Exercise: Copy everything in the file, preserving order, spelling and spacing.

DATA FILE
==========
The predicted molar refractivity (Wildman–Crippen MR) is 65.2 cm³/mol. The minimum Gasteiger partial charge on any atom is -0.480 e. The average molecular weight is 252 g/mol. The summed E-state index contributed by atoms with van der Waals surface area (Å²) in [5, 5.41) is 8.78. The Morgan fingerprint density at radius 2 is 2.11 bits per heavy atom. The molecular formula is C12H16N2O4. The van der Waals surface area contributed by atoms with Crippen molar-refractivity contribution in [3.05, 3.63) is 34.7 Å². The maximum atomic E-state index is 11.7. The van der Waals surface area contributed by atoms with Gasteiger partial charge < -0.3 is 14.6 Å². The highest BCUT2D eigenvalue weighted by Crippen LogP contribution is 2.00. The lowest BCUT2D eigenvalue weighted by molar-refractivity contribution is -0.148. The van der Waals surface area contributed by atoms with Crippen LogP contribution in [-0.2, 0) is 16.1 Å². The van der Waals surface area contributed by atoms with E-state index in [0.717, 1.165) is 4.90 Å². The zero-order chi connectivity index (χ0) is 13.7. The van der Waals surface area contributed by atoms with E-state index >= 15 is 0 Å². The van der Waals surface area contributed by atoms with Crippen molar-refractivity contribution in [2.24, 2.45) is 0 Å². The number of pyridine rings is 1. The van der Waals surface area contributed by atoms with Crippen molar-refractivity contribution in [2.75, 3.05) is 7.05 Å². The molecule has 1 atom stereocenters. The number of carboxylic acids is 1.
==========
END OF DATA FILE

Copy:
The predicted molar refractivity (Wildman–Crippen MR) is 65.2 cm³/mol. The minimum Gasteiger partial charge on any atom is -0.480 e. The average molecular weight is 252 g/mol. The summed E-state index contributed by atoms with van der Waals surface area (Å²) in [5, 5.41) is 8.78. The Morgan fingerprint density at radius 2 is 2.11 bits per heavy atom. The molecular formula is C12H16N2O4. The van der Waals surface area contributed by atoms with Crippen molar-refractivity contribution in [3.05, 3.63) is 34.7 Å². The maximum atomic E-state index is 11.7. The van der Waals surface area contributed by atoms with Gasteiger partial charge < -0.3 is 14.6 Å². The highest BCUT2D eigenvalue weighted by Crippen LogP contribution is 2.00. The lowest BCUT2D eigenvalue weighted by molar-refractivity contribution is -0.148. The van der Waals surface area contributed by atoms with Crippen LogP contribution in [-0.2, 0) is 16.1 Å². The van der Waals surface area contributed by atoms with E-state index in [0.717, 1.165) is 4.90 Å². The zero-order chi connectivity index (χ0) is 13.7. The van der Waals surface area contributed by atoms with E-state index >= 15 is 0 Å². The van der Waals surface area contributed by atoms with Crippen molar-refractivity contribution in [2.24, 2.45) is 0 Å². The number of pyridine rings is 1. The van der Waals surface area contributed by atoms with Crippen molar-refractivity contribution in [2.75, 3.05) is 7.05 Å². The molecule has 1 atom stereocenters. The number of carboxylic acids is 1.